When will virtual reality arrive through the Net?

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When will virtual reality arrive through the Net?

-- Claudio Gatti, December 22, 1996


My best prediction for virtual reality: Governments will fund virtual reality research until the technology works, at which point they will ban it.

Why? Consider that the government bans marijuana. This is because dope smokers are insufficiently materialistic to sustain a modern economy. You don't hear a stoned guy say "My 19" TV isn't sharp enough, I want a 32" Sony XBR!" Instead, he has become fascinated with the artificial wood grain in the coffee table.

VR is even better than dope. Would you work overtime so you could afford a real trip to Paris if you could "go there in VR" by grabbing an applet off the Net? Would you work at all if your welfare check were sufficient to cover a decent stream of VR experience?

That said, I do think we'll see people investing in video-grade VR content for the Web as soon as a few million people are wired up with video-rate Internet connections. I suppose that will happen by the year 2000, mostly because of the cable TV companies.

-- Philip Greenspun, December 22, 1996

I think Phil hit the nail on the head. Real virtual reality the type seen in sci-fi television and Popular Science is the most dangerous piece of technology to come down the pipe since well anything. Imagine for a second a world with real VR, and the error proof bandwidth. Why would a middle-aged garbage man leave his virtual world were he is an international spy sleeping with Cindy Crawford? Plus if he wants he can change programs and be Cindy Crawford. Of course this level of programming is decades away. Not only that but the hardware to support it is also far from realization. Perhaps by then society will value the importance of a real life rather then a fantasy one.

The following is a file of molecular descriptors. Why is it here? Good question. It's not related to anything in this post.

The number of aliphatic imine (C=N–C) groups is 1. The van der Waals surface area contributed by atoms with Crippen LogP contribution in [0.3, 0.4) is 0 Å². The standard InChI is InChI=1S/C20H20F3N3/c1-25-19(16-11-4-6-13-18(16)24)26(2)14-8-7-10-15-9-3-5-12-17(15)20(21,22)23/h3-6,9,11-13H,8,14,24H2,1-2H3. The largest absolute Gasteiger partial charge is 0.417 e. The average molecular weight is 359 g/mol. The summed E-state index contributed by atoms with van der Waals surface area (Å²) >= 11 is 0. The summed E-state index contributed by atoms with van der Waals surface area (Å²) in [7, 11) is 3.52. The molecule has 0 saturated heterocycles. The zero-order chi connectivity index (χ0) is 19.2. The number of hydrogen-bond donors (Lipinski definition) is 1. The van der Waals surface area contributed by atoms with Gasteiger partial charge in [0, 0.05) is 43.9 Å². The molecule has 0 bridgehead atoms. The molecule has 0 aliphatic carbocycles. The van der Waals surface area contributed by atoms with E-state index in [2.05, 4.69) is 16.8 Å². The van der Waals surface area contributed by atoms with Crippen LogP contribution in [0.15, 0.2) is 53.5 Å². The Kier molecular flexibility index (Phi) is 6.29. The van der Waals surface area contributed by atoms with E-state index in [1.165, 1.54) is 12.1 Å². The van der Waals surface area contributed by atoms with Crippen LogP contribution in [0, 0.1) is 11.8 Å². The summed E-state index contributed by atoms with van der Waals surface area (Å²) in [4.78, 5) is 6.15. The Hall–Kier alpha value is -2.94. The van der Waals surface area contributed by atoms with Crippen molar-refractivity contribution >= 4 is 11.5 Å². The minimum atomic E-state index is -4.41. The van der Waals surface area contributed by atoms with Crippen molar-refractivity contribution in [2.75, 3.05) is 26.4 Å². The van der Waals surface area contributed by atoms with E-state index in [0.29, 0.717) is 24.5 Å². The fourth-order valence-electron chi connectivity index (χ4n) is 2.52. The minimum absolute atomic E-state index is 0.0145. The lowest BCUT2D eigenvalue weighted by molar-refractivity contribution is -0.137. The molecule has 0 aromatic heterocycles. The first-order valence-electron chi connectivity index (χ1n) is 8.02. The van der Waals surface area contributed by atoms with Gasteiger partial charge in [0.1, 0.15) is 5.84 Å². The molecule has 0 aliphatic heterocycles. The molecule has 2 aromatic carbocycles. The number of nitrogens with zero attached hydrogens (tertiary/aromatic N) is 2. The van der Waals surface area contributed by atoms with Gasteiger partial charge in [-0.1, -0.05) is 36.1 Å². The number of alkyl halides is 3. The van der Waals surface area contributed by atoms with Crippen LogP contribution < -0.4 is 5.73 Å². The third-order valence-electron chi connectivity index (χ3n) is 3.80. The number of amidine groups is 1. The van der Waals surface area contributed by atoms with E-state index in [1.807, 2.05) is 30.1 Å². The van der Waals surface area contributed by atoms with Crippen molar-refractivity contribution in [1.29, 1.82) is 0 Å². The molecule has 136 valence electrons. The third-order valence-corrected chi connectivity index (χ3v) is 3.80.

-- Matt Farmer, March 21, 1998

In my opinion, there is a true potential for a valuable scientific and industrial usage of VR through Internet. Recently, the first virtual surgery took place in France. The patient was surrounded by robots. The surgeon was in an adjacent room, manipulating tools that managed the robots, and receiving sensations through a video camera and force-feedback tools. You can easily extrapolate that in a few years, it will be common practice for a surgeon in Paris or New York to operate someone in Sydney, like heart transplant has become routine surgery. It is just a matter of having a fast and reliable telecommunication network. Personally, I insist on *reliable*. The idea of dying on the table because the line dropped is kind of chilling. I can picture this technology being intensively used and improved to virtually work in hostile environments (nuclear reactor repairs, space and deep see research, etc...) Experiments are currently conducted in that direction (Phil, do you have any tips for us on what's cooking at MIT?). However, for technical and economical reasons, I don't see true VR (with helmet, gloves, lifelike imaging, the all nine yards) spreading in our lives (even before using Internet as a medium) for decades. I don't believe in VR adventures in the Me-Tarzan-You-Cindy-Crawford style in my lifetime. First, because by the time the technology will be available, Cindy Crawford will be more than likely less than desirable. Secondly and more seriously, VR is a babbling newborn child. Using it as an entertainment tool, like a TV, would suggest it has reached such maturity in its life cycle that it has become an affordable generalized technology. This will require decades and we will become familiar with dozen of more serious application before it happens. I don't want to ruin anybody's day, but VR-games and VR-vacations seems more likely to be our grand kids toys than ours. And I think it's a good thing. IMHO, individuals are not ready to face the challenge of brutally integrating the concept of VR in their everyday life. Making the difference between real world and true VR sounds hard to assimilate for us. VR as we know it is too limited to let us envision how it will affect our daily activities by the time confusion between real and virtual world will be possible. At any rate, I don't believe that VR Nintendo would be a good first step if we don't want to see all of us turning into brain-dead zombies (if it's a pleonasm, let me know). VR will be part of our future but I trust it will remain limited and not that glamorous for a very long time.

-- Stephane --, July 16, 1998